Dr Jessica Sklair

PhD (UCL), MA (São Paulo), BA (Cambridge)

Margaret Anstee Research Fellow

College Jobs

  • Margaret Anstee Research Fellow
  • Fellow B



Dr Jessica Sklair received her PhD in Anthropology from Goldsmiths, University of London in 2017 and held postdoctoral fellowships at the Institute of Latin American Studies (School of Advanced Study, University of London) and the University of Sussex (SeNSS/ESRC Postdoctoral Fellowship) before joining the Margaret Anstee Centre in 2019. She has a Masters degree in Anthropology from the University of São Paulo, Brazil and a B.A. in Social Anthropology from the University of Cambridge.

Jessie Sklair is an Associate Fellow of the Institute of Latin American Studies (University of London) and a convener of the Development Studies Association Business and Development Study Group. She is also a board member of the social enterprise Sound and Fair (supplying the global musical instrument market with sustainably sourced wood from Tanzania). For more information on the Development Studies Association Business and Development Study Group please see: https://www.devstud.org.uk/study-groups/business-and-development

Jessie has teaching experience at undergraduate, masters and PhD level in areas including the anthropology of development, economic and political anthropology, qualitative research methods and visual anthropology.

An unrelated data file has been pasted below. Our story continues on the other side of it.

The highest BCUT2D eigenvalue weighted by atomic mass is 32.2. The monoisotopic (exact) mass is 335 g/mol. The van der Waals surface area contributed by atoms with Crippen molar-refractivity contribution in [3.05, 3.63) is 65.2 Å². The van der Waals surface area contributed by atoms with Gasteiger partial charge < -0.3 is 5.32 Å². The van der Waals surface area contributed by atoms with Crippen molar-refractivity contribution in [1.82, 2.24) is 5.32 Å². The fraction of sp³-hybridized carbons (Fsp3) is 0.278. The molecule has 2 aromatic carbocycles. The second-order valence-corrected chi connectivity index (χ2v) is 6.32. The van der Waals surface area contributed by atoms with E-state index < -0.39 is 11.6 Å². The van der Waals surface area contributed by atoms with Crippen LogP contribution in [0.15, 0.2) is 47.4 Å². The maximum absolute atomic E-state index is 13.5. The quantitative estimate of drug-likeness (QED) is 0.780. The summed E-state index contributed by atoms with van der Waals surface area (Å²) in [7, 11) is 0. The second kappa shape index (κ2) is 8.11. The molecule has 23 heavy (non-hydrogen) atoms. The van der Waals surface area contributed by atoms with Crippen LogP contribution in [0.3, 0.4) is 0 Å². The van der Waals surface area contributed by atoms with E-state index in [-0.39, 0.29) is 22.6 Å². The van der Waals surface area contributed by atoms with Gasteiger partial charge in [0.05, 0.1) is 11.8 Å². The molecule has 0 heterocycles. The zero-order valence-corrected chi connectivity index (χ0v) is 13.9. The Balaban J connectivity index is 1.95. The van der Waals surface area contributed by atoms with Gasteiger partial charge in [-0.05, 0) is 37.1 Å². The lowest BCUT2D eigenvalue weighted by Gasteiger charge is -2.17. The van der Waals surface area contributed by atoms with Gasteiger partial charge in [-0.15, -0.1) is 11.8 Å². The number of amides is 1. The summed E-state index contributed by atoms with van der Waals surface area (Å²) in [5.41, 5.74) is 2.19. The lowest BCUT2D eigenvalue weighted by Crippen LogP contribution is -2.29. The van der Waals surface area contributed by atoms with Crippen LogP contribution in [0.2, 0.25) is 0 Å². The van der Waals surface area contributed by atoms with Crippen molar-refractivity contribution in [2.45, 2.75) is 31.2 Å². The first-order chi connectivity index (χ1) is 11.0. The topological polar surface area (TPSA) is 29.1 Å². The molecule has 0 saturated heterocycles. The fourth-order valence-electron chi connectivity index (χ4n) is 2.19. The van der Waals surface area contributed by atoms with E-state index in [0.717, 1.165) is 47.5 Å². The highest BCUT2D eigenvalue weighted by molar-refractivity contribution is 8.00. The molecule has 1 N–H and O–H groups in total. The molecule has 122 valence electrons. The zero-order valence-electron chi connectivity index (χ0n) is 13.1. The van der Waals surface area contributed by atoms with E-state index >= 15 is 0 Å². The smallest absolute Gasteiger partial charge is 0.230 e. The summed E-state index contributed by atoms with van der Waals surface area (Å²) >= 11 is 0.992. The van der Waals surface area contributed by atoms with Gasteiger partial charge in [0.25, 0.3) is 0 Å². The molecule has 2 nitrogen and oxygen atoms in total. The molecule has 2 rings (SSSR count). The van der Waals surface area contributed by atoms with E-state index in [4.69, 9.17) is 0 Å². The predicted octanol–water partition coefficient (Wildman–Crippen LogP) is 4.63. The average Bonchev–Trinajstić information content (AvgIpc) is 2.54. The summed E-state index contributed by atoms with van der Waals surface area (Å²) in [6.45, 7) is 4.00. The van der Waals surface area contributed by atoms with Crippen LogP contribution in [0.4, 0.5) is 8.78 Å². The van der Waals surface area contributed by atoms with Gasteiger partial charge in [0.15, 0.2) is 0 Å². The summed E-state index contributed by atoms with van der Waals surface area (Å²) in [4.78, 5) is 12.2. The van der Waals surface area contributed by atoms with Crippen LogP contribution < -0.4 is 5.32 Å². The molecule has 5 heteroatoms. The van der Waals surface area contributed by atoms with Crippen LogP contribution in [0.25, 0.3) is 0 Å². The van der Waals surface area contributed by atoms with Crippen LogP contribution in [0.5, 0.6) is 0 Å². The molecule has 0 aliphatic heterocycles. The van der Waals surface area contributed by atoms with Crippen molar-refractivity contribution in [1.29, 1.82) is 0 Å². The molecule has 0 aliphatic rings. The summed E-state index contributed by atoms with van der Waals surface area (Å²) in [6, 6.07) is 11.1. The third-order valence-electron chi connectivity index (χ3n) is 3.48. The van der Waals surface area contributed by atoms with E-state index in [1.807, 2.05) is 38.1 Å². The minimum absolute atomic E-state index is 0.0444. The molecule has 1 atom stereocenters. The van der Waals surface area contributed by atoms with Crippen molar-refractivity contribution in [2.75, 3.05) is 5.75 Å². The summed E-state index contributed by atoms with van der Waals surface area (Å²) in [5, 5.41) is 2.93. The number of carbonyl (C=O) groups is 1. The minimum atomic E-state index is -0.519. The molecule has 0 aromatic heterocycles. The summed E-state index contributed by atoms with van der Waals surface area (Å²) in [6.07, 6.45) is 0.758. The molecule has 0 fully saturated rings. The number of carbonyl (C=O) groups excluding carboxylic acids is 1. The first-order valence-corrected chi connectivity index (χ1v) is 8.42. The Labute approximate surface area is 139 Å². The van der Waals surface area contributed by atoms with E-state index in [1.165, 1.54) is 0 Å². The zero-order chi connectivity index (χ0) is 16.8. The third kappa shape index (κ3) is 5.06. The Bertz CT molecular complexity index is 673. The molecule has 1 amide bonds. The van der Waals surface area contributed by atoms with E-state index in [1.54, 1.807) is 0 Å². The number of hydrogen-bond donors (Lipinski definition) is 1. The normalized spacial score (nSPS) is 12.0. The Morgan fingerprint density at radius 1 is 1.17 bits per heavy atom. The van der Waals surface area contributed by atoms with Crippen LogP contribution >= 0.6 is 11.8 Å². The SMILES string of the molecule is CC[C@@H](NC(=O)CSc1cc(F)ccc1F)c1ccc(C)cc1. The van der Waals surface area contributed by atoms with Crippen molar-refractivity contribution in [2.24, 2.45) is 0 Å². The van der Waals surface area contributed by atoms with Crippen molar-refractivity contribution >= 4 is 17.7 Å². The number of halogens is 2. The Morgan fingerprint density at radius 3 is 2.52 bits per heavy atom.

Research Interests

Dr Jessica Sklair’s doctoral research explored philanthropy among economic elites in Brazil and the UK, and the ideological foundations for the growth of ‘philanthrocapitalism’ in both countries. In parallel, it examined the role played by philanthropy in the creation of positive identities of wealth and the ways that philanthropy is used to aid processes of inheritance and family business succession in elite families.

Jessie’s postdoctoral work (partly funded by a British Academy Small Research Grant) has explored new philanthropic practices in Brazil, with particular focus on impact investing – the practice by which investors finance social businesses and Bottom of the Pyramid schemes, in the search for both financial return and social impact. Jessie is interested in how this and related practices signify attempts by corporate and philanthropic elites – and increasingly, by national and international development agencies – to provide market-based solutions to enduring development challenges in Latin America, framing global capitalism as the solution rather than the cause of growing inequity and environmental destruction in the region.

Jessie is currently working on two new research projects. The first (in collaboration with colleagues at the Universities of Cambridge, Sussex, Nottingham and East Anglia) explores the contracting relationship between the UK’s Department for International Development and the ‘Big Four’ management consultancy firms, and the second (in partnership with colleagues at the Universidade Federal de São Carlos in Brazil) looks at the relationship between the financialization of the Brazilian economy and the growing influence of processes of financialization within the country’s development sector.